A London-based writer, broadcaster and journalist, Stefan Simanowitz writes for publications in the UK and around the world including the: Guardian, Independent, Financial Times, Washington Times, Global Post, Huffington Post, New Statesman, In These Times, New Internationalist, Prospect, Lancet, Salon.com, Contemporary Review, Mail & Guardian.
He has a background in policy, political strategy and international human rights law and has worked for the European Commission, Liberty and the ANC during South Africa’s first democratic election campaign. He has reported from mass graves in Somaliland and Indonesia, prisons in Cameroon and South Africa, refugee camps in the Sahara desert and he writes on all aspects of global politics. He also has an interest in culture and travel, writing reviews on music, literature, film and theatre and taking photographs to accompany his reviews and reportage.
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Royal Wedding article from Al Jazeera’s wedding correspondent
In his Confessions St Augustine describes how, when studying in Rome, he was persuaded by friends to go to the Colloseum to watch the gladiators do battle. Despite being an ardent pacifist he found himself “drinking in the frenzy, unawares, and was delighted with that guilty fight, and intoxicated with the bloody pastime.” A similar guilty pleasure was experienced by tens of thousands around the world as they watched the Royal wedding last Friday. People who, in principle, are implacably opposed to monarchy and have no interest in the Royals found themselves surprisingly moved by the occasion.
As a correspondent for Al Jazeera English reporting on wedding from outside Buckingham Palace, I managed to steer clear of fluffy discussion about fashion or frippery and explore more complex questions surrounding our relationship to the monarchy and what it says about attitudes to privilege and class in modern Britain. However, as the day wore on I found myself increasingly taken by the beauty and simplicity of watching a young couple sincerely declaring their intention of spending their lives together. Rather than talking just about the uglier aspects of our class system, I found myself discussing positive aspects of the Royal Family.
The monarchy may be a symbol of our antiquated class system and the reactionary conservatism that underpins the British establishment but at the same they play an important ceremonial function. Over the years various Royals may have exposed disturbing glimpses of snobbery, bigotry and anti-intellectual prejudice but at the same time it is hard not to feel sympathy for the fact that they have been raised in captivity, bound by duty under the unremitting scrutiny of the world’s media.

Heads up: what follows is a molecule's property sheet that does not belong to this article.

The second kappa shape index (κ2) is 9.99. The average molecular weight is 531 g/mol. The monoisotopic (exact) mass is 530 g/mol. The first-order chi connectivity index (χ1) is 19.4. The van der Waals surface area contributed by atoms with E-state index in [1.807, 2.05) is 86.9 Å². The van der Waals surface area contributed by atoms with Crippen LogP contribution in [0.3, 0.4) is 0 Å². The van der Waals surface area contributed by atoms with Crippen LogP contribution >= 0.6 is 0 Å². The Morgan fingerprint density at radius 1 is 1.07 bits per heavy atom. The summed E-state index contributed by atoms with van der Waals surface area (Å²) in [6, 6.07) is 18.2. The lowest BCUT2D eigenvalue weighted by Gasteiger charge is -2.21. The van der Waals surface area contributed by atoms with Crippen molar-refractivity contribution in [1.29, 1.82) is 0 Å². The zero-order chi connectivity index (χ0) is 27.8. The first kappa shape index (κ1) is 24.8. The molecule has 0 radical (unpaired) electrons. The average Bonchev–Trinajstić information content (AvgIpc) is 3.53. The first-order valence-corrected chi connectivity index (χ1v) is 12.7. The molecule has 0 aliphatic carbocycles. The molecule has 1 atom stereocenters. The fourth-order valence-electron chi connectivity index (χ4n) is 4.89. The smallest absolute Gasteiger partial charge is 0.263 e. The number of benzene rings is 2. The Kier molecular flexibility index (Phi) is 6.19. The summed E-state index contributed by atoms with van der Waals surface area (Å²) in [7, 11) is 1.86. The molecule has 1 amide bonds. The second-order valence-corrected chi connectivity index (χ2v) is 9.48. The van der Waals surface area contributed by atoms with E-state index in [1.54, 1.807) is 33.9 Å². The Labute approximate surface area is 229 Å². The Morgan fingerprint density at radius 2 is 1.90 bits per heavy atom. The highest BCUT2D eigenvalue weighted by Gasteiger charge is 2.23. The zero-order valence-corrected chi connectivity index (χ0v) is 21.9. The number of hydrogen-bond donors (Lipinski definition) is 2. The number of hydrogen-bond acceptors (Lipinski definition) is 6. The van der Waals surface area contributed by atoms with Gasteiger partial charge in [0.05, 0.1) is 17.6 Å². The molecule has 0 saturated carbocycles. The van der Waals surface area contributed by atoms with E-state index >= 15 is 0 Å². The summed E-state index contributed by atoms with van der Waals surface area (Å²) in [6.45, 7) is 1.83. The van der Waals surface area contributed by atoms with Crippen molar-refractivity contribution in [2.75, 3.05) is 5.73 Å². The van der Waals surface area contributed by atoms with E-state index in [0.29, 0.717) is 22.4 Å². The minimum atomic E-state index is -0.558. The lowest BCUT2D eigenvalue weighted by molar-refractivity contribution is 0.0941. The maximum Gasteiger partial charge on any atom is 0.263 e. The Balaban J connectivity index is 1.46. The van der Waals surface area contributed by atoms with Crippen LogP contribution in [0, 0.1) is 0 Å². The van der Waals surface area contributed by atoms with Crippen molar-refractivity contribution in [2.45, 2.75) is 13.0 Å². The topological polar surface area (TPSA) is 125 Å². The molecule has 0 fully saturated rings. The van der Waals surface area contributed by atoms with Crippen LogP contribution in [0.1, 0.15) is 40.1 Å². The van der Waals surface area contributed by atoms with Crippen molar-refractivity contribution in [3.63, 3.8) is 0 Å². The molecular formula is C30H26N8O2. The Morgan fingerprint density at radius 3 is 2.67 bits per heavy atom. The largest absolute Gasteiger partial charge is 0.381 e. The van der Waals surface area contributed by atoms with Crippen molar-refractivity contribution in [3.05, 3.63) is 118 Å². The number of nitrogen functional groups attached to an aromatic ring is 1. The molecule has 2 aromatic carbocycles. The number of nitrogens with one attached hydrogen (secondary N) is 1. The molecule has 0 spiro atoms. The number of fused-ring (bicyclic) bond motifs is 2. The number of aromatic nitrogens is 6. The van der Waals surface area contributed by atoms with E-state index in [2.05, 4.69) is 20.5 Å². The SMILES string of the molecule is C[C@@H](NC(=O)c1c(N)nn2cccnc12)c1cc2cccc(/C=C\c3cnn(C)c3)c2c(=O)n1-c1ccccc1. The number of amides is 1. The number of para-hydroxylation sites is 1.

There is enormous respect in Britain for the Queen who, like her father and grandfather before her, has been a model constitutional monarch. She has reigned for almost six decades and, unlike Prince Charles, has never attempted to involve herself in political matters. But the fact remains, both Elizabeth II and George VI only made it to the throne because of the abdication of Edward VIII. He was forced to abdicate, not because of his Nazi sympathies, but because he wanted to marry a divorcee.
After 60 years under the restrained reign of the present Queen it is easy to forget the random, undemocratic nature of the hereditary principle and the enormous power and influence that the Royal family still wield. Whilst the Royal Family have taken some steps to modernise, the addition of a ‘Commoner’ to the world’s most famous family also serves to highlight the fact that the British class system remains deeply entrenched.
Like the World Cup where even non-football fans find themselves swept-up in the occasion, so the Royal Wedding captivated Royalists and Republicans alike. Beneath the hype, hysteria and hyperbole a young couple got married and the British people celebrated. Behind the scenes the British establishment bristled with satisfaction.
Stefan Simanowitz is a journalist, writer and broadcaster. He reported for Al Jazeera on 29th April.
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